• Drawings and Plastic Works of a Scientific or Technical Character: includes diagrams or models such as mechanical drawings, an architect's blueprint, an anatomical model or an engineering diagram so long as the work is original and not a copy of an existing work.
  • Photographs: any product of the photographic process, whether in print or negative form, including filmstrips, slide films and individual slides, as distinguished from audiovisual works which consist of a series of related images which are intended to be shown sequentially by the use of machines.
  • Prints and Pictorial Illustrations: includes items such as greeting cards, picture post cards, and even labels which are printed then affixed to a product.
  • Prints and Labels Used for Articles of Merchandise: in this case, a print is intended to be an artistic work used in connection with the sale or advertisement of merchandise while a label is an artistic and/or literary work impressed or stamped directly on the article of merchandise or on material to be attached to the merchandise to indicate the nature of the goods provided there is sufficient originality in the composition of the work.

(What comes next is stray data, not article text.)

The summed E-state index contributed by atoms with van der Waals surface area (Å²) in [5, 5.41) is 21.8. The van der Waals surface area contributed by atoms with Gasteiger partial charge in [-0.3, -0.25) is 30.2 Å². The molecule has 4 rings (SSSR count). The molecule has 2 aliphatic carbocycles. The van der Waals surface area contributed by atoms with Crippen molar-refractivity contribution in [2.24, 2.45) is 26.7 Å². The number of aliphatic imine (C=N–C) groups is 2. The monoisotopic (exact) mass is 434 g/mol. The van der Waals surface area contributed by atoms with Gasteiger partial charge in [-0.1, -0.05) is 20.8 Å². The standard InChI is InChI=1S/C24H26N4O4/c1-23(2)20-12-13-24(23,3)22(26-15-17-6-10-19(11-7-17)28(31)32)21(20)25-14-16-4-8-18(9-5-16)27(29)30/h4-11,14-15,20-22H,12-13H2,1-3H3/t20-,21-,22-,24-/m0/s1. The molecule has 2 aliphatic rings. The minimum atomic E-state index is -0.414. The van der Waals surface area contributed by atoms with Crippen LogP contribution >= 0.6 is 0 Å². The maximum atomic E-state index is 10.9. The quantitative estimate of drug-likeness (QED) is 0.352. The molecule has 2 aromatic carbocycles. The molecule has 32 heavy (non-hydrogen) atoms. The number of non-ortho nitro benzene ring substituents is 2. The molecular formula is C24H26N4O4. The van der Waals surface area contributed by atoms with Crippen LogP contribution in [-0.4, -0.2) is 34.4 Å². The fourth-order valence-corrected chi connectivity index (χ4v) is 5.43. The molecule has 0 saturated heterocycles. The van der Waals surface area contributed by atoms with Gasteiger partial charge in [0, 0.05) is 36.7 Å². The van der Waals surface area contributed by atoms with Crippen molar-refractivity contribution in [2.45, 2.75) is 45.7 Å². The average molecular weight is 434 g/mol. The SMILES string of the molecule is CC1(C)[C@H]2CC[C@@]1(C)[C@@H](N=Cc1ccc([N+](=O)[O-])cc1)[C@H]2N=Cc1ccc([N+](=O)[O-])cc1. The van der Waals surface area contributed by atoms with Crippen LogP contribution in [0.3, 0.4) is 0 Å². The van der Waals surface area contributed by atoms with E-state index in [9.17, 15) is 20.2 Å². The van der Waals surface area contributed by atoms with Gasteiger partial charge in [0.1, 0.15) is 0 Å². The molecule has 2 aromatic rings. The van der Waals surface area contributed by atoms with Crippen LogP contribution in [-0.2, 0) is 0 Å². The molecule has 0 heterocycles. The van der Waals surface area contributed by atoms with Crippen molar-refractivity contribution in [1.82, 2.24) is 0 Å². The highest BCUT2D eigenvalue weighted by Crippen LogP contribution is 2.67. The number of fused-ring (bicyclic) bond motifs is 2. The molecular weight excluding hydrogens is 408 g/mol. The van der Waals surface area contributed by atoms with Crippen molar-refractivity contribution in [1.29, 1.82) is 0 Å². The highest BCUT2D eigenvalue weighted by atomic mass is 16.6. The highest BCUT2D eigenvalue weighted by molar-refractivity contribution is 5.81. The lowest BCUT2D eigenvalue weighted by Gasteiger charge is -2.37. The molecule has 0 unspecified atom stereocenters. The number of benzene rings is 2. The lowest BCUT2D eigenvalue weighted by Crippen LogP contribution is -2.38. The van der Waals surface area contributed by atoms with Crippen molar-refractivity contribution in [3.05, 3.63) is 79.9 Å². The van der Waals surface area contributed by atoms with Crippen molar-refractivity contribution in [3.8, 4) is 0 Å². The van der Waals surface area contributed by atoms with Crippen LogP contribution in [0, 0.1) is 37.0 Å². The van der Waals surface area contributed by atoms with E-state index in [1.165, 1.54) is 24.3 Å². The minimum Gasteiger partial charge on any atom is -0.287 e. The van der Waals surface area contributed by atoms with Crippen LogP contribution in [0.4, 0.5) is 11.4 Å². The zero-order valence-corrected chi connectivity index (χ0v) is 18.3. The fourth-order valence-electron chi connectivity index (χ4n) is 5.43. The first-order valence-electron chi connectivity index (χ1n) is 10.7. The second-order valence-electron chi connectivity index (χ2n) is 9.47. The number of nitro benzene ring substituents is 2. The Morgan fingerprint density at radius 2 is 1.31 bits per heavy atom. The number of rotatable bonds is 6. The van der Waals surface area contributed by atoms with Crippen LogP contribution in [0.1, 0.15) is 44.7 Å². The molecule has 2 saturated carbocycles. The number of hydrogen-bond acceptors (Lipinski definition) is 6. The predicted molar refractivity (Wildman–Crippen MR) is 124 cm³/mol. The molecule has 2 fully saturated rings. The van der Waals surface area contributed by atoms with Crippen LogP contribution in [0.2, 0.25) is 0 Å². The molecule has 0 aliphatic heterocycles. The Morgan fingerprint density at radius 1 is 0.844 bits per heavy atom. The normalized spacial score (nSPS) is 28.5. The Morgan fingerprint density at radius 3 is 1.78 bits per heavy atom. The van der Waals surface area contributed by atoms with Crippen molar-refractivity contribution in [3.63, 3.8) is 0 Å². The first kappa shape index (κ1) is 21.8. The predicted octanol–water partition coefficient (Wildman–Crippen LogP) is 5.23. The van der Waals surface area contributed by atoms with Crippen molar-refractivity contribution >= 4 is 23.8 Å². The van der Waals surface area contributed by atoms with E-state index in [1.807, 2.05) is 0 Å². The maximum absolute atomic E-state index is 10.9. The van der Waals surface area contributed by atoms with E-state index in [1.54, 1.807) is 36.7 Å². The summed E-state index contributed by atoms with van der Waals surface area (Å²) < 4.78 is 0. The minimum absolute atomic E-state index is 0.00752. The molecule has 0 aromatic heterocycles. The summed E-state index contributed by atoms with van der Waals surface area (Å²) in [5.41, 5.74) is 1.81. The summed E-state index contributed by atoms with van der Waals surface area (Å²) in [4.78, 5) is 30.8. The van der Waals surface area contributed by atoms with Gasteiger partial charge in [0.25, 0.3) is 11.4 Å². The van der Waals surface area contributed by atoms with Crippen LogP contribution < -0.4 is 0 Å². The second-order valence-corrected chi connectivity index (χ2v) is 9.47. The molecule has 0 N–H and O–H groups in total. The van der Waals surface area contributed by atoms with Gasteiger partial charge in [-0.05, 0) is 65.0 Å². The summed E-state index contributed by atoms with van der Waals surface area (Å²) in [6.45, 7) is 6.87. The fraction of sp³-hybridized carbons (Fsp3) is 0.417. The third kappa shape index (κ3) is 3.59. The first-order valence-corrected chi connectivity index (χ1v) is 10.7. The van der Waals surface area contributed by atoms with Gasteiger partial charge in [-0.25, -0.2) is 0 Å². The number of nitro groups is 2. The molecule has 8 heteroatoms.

• Dress and Fabric Designs; includes the "pattern" for a garment but not necessarily the garment itself (which is an article having an intrinsic, utilitarian function) as well as the design on the fabric from which the garment is constructed, so long as the design has some degree of originality and not merely the result of a standard fabric construction (such as a weave or knit).
  • Sound Recordings: works that result from the fixation of services of musical, spoken or other sounds, but not including the sounds accompanying an audiovisual work, regardless of the nature of the material objects, such as discs, tapes, or other phonorecords, in which they are embodied.Motion Pictures and other Audiovisual Works: consist of a series of related images which are intrinsically intended to be shown by the used of machines or devices such as projectors, viewers, or electronic equipment, together with accompanying sounds, if any, regardless of the nature of the material objects, such as films or tapes, in which the works are embodied.